First, the last time I read CR on paint was probably
10 years ago and even then they only reviewed
acrylic paint. Their assessments should be taken with
a grain of salt. In order to assign ratings they cook
up categories for testing somewhat willy nilly, rating
products for largely irrelevant things like "ease of
cleanup" or "spreadability". The main factors are
coverage, settling and durability. And CR can't really
test for durability.
It's a tricky issue. Oil is better for exterior,
especially for horizontal surfaces like window
sills. Acrylic paint simply doesn't resist moisture.
Many painters will tell you acrylic is the way to
go because the pressure is on to convert to
water-base, and because water base is easier
to work with. Probably many younger painters
don't even know how to work with oil paint
because they've never needed to.
Though oil is better, oil paints have been generally
downgraded to meet EPA requirements and to save
money. At the same time, acrylic paints have improved.
But the technology simply hasn't kept up with the EPA
restrictions. * There are no current paints that compare
to the quality of what was available 10+ years ago. *
I still have some old Benjamin Moore oil house paint
that I use for things that need to really last. For ground
level trim I'm now using Cabot's oil stain. But the Cabot's
is not what it used to be, and other companies are
no longer making solid oil stain. (I know you're talking
about gloss, but gloss this year is flat 2 years later
on exterior. :)
B Moore and Sherwin Williams both have exterior oil
that I've used. BM version is called DTM. (Direct to
metal.) They can only sell it in quarts and apparently
have to say it's for metal, but I use it on wood. I
haven't seen the longterm results for either of the
newer oil paints, so I'm not sure what to think. And
I'm not sure if either comes in high gloss. I've only
used the satin.
If you want a tough, slick, high gloss finish the best
might be B Moore urethane reinforced oil. It's typically
used on exterior floors, but should be OK for trim. If
you can find oil base high gloss Impervo that's very
good, but it's being phased out.
If you go with acrylic it won't be as tough and you
can't get the same handsome sheen because it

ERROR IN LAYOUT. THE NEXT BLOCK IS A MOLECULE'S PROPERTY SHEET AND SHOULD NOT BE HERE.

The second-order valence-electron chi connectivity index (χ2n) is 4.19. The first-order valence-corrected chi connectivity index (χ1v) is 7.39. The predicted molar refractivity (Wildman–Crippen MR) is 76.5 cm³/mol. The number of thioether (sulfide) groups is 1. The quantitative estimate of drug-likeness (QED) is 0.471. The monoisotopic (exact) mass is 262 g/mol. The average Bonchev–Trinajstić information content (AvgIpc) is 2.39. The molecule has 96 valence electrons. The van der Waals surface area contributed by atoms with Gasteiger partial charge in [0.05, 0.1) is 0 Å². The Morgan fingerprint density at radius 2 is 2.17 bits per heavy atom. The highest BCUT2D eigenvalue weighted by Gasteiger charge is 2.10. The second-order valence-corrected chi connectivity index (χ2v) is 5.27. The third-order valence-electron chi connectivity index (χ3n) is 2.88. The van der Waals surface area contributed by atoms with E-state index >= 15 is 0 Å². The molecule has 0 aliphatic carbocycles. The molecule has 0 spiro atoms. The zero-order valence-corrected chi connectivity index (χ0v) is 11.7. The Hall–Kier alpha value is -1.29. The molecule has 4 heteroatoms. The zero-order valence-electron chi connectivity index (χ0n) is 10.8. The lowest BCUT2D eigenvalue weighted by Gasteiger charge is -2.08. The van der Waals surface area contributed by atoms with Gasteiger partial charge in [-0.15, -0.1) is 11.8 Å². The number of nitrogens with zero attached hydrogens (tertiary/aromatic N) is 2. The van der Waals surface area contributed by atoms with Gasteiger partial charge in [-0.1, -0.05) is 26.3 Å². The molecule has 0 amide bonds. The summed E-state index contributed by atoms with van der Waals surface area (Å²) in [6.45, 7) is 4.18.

doesn't settle down as flat as oil. The film is porous.
But if you prime or spot-prime first with linseed oil
primer you should end up with a reasonably durable
finish. (Linseed oil primer is important because it's
the only type that will really soak in to the wood,
which is really the main point of a primer.
Sorry to go on so long with such uncertain conclusions.
It's just the state of the market. I've been doing painting
commercially in my work since 1980. (I do some painting
work and a lot of renovation/building work on which I also
do the painting.) I used to have clear answers to questions
like yours, but there just isn't a best answer anymore.
Last week I was trying to hunt down solid oil deck stain
for my own deck. It's had Cabot's stain for many years.
I'm not sure if I'll be able to get the Cabots. Acrylic deck
stain is a bad joke, wearing away in less than one season.
Urethane reinforced deck paint is good, but when it peels
the scraping is hard work. Then there are new "high tech"
products which may be good.... but who wants to be a
guinea pig? That same dilemma also applies with exterior
house paint and interior trim paint. The best options just
aren't sold anymore.
If you want a really nice look I'd go with the urethane
reinforced oil. If you're happy with a decent finish the
acrylic will be fine and should hold up OK on vertical
trim that doesn't get too much weather exposure. Just
don't buy junk like Glidden or the stuff you can get at
Home Depot. I've used B Moore for years. Then I
switched to Pratt and Lambert, as BM has been going
downhill. P&L is consistently very good, but Sherwin
Williams bought them and now I can't get P&L. I'm
currently using mostly Sherwin Williams, with somewhat
mixed feelings. Any of those 3 brands should be good
With the black color: That's a matter of taste, but
personally I think there's nothing more elegant than
a very glossy and very smooth black finish. If it
were me I'd be happy to stick with that.
Also, a note on cleanup: If you get a decent polyester/
nylon brush and leave it soaking in thinner, then also
buy a spinner to spin it dry before use, you can go for
weeks or even months with the same brush. You don't
need to buy lots of junky brushes and throw them out.
I just keep one acrylic and one oil brush, both soaking
in paint cans inside 5 gallon compound buckets. By
leaving them soaking and using a spinner I never need
to actually clean a brush, yet I always have a high
quality brush ready to use. Just don't use bristle that
way. It will quickly stiffen in the thinner bath.